The External Advisory Committee (EAC) consists of five renowned environmental health scientists with expertise in toxicology, mass spectrometry, systems biology, genomics, pulmonary and cardiovascular disease, developmental disease, cancer, epidemiology and outreach. The EAC members, individually and as a team, provide expert opinion in areas relevant to the Center’s research and outreach activities. Members of the EAC are also called upon on an ad hoc basis to review pilot projects and other programs, as appropriate to their areas of expertise.

Stakeholder Advisory Board

The Center convenes a Stakeholder Advisory Board (SAB) twice per year to share emerging research, to solicit feedback on research and outreach applications, and to have SAB members share highlights of their work and identify important issues facing North Carolina residents. To facilitate greater dialogue and collaboration, we meet with smaller groups of SAB members on specific translational research activities.

SAB members include representatives from:

Center Membership

CEHS maintains a diverse and dynamic membership, including faculty from all ranks in Epidemiology, Biostatistics, Environmental Sciences and Engineering, Pathology and Laboratory Medicine, Pediatrics, Genetics, Medicine, and the Lineberger Comprehensive Cancer Center, among other University departments.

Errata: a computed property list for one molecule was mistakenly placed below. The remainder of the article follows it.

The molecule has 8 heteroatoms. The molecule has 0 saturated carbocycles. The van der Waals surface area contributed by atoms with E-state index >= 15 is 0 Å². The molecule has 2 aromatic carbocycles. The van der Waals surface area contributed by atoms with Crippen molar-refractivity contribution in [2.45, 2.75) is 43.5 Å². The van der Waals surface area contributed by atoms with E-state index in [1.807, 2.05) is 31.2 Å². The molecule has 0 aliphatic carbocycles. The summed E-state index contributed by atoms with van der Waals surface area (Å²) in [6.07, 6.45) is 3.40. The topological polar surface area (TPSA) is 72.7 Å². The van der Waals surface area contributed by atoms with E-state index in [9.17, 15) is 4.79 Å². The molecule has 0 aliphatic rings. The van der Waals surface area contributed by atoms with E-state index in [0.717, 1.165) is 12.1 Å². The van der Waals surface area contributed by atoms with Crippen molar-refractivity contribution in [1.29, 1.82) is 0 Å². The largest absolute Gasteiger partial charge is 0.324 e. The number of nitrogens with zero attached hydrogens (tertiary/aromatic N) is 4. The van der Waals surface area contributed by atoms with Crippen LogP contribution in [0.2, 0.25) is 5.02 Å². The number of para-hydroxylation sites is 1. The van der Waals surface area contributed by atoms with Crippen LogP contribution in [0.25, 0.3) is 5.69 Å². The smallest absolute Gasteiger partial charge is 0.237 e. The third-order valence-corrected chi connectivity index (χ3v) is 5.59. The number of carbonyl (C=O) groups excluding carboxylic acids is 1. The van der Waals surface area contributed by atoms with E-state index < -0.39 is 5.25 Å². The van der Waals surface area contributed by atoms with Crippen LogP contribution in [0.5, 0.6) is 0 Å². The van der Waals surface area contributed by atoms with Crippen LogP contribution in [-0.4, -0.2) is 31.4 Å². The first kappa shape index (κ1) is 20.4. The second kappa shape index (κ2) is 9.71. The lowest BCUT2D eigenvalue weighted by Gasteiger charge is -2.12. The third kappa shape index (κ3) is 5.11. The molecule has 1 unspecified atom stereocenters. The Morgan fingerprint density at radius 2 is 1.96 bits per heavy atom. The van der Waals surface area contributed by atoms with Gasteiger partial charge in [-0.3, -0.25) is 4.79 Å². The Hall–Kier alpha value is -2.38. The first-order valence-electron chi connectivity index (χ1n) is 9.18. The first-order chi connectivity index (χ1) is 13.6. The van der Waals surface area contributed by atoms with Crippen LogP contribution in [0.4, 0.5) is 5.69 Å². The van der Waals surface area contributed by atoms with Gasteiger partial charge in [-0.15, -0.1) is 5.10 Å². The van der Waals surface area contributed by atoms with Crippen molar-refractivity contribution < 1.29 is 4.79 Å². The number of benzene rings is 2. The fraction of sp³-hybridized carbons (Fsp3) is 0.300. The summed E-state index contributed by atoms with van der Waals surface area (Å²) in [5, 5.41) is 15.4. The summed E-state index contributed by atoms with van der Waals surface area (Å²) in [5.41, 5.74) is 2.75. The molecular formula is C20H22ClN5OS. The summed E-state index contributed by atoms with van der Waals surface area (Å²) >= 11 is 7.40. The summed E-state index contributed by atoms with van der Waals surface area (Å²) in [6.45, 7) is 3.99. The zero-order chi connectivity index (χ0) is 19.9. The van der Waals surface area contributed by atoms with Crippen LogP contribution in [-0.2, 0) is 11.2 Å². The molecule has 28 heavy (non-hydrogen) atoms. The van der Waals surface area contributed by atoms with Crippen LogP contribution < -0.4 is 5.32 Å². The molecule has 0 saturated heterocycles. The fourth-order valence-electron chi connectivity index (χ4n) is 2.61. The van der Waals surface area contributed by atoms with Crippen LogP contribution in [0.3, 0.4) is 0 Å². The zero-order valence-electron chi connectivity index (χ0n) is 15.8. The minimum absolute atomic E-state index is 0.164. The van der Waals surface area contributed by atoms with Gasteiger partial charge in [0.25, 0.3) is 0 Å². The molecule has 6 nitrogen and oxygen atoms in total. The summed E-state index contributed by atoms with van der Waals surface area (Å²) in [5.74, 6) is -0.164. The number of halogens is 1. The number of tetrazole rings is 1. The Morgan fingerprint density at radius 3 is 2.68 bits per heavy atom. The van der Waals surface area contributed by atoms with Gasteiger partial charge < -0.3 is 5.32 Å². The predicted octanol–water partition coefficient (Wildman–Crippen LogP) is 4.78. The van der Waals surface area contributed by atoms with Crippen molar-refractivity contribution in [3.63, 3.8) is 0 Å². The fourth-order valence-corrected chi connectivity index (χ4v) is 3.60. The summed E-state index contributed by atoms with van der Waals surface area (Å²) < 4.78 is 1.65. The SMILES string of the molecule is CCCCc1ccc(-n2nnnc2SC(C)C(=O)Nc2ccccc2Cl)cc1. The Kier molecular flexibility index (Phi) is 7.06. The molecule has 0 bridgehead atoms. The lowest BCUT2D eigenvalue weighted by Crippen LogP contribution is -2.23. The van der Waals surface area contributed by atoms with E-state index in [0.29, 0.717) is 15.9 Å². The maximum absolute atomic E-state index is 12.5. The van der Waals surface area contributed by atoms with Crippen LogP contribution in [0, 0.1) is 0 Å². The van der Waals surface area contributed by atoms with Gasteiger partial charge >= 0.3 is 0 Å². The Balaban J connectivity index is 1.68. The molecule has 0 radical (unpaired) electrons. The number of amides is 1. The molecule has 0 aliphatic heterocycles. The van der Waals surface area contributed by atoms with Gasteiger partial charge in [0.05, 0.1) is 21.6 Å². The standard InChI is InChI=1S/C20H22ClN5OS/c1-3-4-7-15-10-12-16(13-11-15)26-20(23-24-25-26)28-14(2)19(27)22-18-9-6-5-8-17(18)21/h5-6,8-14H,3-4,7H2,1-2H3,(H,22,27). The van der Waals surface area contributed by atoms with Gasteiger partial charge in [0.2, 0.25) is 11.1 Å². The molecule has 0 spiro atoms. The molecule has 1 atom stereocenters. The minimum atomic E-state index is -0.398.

The criteria for membership in the UNC-CEHS are:

  • research interests relevant to CEHS goals;
  • current or recent funding (if established investigator); and
  • potential for funding (if junior investigator).

To maintain membership status, Center members are encouraged to:

  • develop/maintain funded research in an area of relevance to the Center’s mission;
  • show evidence of interdisciplinary collaboration in the form of grants, manuscripts, shared mentoring of graduate students, abstracts, posters, and other projects;
  • attend Center-wide seminars and meetings;
  • submit pilot project proposals in response to Center RFAs;
  • cite the Center Grant in any publication that had CEHS funding and/or utilizes our Facility Cores; and
  • collaborate with the Community Outreach and Engagement Core, when appropriate, to share environmental health sciences information with public health professionals and other community audiences.

CEHS members, faculty and staff listing

For questions about becoming a UNC-CEHS member contact, Research Program Manager, Michael Sanderson.